“For more than two years, the D.O.J. pursued an investigation of issues that have been the subject of ongoing litigation and the target of significant reforms by the state,” a statement from the office of Gov. Kay Ivey said. “Over the coming months, my Administration will be working closely with D.O.J. to ensure that our mutual concerns are addressed and that we remain steadfast in our commitment to public safety, making certain that this Alabama problem has an Alabama solution.”
But the report called the state “deliberately indifferent” to the risks prisoners face, and said, “It has failed to correct known systemic deficiencies that contribute to the violence.” Legislative efforts to reduce overcrowding through measures such as reducing sentences were not made retroactive and have had “minimal effect,” the report said.
Alabama’s prisons have for years been the subject of civil rights litigation by the Equal Justice Initiative and the Southern Poverty Law Center, nonprofit legal advocacy groups based in Montgomery. Maria Morris, the lead lawyer for the center’s lawsuit, also disputed the assertion that the problems were being fixed.
“They’re not fixing them,” Ms. Morris said. “They’re giving a lot of lip service to the need to fix them, but the lip service always comes back to we just need a billion dollars to build new prisons and, as the Department of Justice found, that’s not going to solve the problem.”
Alabama inmates continue to die in high numbers. There have been 15 suicides in the past 15 months, and the homicide rate vastly exceeds the national average for prisons.
The department is still investigating excessive force and sexual abuse by prison staff members, an investigation that former federal prosecutors say could lead to criminal indictments.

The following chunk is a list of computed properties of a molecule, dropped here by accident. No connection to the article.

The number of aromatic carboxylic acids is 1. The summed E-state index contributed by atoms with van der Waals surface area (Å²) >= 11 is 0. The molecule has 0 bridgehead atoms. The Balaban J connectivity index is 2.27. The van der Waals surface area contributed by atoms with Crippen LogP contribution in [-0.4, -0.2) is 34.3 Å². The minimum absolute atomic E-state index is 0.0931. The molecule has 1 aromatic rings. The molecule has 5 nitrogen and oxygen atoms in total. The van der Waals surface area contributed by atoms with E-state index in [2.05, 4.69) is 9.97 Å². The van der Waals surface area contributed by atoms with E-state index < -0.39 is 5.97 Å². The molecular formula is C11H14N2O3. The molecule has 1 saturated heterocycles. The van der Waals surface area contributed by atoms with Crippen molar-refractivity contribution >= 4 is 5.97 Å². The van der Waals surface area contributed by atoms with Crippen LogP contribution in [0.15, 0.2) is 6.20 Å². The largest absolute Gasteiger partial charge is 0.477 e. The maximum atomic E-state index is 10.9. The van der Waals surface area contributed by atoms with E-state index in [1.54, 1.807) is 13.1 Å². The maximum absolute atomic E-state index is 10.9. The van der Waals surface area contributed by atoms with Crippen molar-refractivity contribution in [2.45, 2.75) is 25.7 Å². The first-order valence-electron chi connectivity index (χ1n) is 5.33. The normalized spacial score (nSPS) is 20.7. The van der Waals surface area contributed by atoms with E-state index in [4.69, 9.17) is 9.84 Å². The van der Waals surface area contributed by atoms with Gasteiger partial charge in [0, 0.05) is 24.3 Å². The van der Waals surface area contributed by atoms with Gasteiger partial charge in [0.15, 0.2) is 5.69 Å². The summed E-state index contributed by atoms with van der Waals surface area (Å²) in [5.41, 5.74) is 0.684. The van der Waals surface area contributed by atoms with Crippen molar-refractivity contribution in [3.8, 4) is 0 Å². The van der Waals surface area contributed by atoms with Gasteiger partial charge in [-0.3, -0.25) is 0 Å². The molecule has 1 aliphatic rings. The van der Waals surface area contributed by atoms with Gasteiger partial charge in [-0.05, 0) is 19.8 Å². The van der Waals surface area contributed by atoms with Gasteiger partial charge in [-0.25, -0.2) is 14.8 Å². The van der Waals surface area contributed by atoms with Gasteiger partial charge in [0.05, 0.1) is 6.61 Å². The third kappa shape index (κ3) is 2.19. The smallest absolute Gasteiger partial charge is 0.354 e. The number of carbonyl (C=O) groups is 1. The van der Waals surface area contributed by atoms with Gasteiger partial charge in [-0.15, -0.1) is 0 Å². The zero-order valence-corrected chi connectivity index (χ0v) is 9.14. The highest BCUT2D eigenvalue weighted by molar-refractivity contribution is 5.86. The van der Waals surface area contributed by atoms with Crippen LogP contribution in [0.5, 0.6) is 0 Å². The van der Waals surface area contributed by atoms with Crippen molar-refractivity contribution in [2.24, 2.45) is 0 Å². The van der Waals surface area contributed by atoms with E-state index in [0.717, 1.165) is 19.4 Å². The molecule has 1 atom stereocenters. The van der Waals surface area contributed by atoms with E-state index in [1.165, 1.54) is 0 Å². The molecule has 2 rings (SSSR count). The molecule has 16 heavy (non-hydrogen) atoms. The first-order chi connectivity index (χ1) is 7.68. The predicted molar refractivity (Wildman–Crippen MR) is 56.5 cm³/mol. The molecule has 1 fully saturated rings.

[Our reporter went inside St. Clair Correctional Facility in Springville, Ala. He found it was “virtually ungoverned” and the inmates were armed.]
Investigators visited four prisons and interviewed more than 270 prisoners. To “provide a window into a broken system,” the report detailed a single week’s worth of injuries and attacks, including days that saw multiple incidents including stabbings, a sleeping man attacked with socks filled with metal locks and another man being forced to perform oral sex on two men at knife point.
The department also concluded that the system does not provide “safe and sanitary” living conditions. Open sewage ran by the pathway that government lawyers used to access one facility, which the state closed soon after the visit. One investigator grew ill from the toxic fumes of cleaning fluids while inspecting the kitchen, the report said.
The report said the state failed to track violent deaths or adequately investigate sex abuse. At least three homicide victims — including one who was stabbed and another who was beaten — were classified as having died from natural causes, the report said. The report listed nine killings in which the victims had been previously attacked or officials had received other warnings that they were in danger.
Sexual assaults occur in “dormitories, cells, recreation areas, the infirmary, bathrooms, and showers at all hours of the day and night,” the report said. Prisons must screen inmates and separate sexually abusive prisoners from those at risk of sexual abuse, particularly gay and transgender people; the report said Alabama does not do so.